Law and War
edited by Austin Sarat, Lawrence Douglas, and Martha Merrill Umphrey
Stanford, Calif.: Stanford University Press, 2014. xi + 235 pp.
A Scrap of Paper: Breaking and Making International Law during the Great War
Isabel V. Hull
In September 2011, a squadron of American Predator drones took off from an airfield in Saudi Arabia. While flying across the Yemenite border, they spotted their main target: Anwar al-Awlaki, an American-born member, according to U.S. officials, of Al Qaeda. Within minutes, an operator had fired a Hellfire missile, eliminating the suspected terrorist. The killing of al-Awlaki immediately resulted in a major public debate, particularly in the United States. To the surprise of the three editors of a newly published legal volume titled Law and War, both critics and supporters of drone warfare made strong appeals to the laws of war, nowadays called “international humanitarian law” or “law of armed conflict.” Rather than critically assessing the effectiveness of or the military necessity of these targeted strikes, they typically questioned only the juridical arguments for or against their use (1–3).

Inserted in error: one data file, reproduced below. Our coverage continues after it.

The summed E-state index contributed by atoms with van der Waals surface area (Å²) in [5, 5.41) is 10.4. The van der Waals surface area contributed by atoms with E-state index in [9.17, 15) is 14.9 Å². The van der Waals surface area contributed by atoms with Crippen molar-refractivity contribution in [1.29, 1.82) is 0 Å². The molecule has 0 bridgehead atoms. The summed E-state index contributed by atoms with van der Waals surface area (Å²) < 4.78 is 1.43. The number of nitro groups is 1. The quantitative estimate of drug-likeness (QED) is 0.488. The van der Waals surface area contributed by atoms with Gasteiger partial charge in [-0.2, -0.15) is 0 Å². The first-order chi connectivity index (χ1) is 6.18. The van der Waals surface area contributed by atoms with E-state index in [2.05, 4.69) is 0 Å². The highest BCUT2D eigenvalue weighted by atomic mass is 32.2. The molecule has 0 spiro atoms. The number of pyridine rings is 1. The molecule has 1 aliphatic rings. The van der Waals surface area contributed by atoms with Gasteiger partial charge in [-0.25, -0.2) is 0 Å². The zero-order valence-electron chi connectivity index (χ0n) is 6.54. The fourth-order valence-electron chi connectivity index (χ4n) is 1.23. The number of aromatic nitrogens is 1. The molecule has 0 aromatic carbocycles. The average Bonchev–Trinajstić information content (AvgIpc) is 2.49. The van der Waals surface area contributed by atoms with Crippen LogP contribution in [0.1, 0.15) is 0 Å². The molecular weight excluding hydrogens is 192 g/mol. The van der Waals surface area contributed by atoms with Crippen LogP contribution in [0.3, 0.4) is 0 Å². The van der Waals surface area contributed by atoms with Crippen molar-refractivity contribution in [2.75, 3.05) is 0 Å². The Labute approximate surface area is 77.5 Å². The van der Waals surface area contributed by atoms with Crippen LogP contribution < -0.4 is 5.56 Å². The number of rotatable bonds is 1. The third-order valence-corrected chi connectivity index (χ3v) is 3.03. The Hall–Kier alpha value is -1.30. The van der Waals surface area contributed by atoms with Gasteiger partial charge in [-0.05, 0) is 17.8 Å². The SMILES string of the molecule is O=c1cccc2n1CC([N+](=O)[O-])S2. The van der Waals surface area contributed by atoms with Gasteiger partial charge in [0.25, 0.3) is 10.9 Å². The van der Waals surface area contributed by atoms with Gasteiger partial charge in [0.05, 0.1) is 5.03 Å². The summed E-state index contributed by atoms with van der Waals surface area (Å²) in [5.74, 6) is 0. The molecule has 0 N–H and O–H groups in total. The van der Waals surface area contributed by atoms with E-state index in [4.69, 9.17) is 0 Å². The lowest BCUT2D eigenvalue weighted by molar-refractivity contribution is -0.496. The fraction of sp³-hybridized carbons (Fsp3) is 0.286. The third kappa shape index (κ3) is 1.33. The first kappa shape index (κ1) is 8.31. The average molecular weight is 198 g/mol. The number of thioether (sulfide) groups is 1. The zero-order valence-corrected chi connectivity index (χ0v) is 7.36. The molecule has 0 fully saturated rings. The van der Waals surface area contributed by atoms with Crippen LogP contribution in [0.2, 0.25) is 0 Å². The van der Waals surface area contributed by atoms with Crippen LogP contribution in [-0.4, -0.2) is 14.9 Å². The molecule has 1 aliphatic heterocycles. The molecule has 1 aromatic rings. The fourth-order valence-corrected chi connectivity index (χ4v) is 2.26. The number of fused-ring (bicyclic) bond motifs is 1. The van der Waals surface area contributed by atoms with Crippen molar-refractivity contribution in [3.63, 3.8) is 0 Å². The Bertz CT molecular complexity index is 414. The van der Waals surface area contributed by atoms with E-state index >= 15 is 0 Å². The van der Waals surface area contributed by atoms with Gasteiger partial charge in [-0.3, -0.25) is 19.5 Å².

For the editors of Law and War, this use of legalism as a political strategy reveals “a great deal” about the way in which America, and the West at large, currently thinks about waging war. In contrast with the Cold War, when the debate was largely split between realists and legalists, both sides now invoke the law as they dispute issues of war and legal interpretation: what the law demands, and possibly allows, under certain conditions of war, such as the potential killing of suspected extremists such as al-Awlaki—”Law has become a crucial element in that thinking” (3). Historically, it seems debatable, however, whether the claim of the novelty of the importance of law can entirely hold: in A Scrap of Paper, the American historian (and German expert) Isabel Hull problematizes precisely this question of the way in which international law affects wartime decision making. In providing insights into the legal debates surrounding the Great War, she uncovers a critical episode that tells us how law already played a “central”—but largely forgotten—role during the catastrophic years of 1914–18.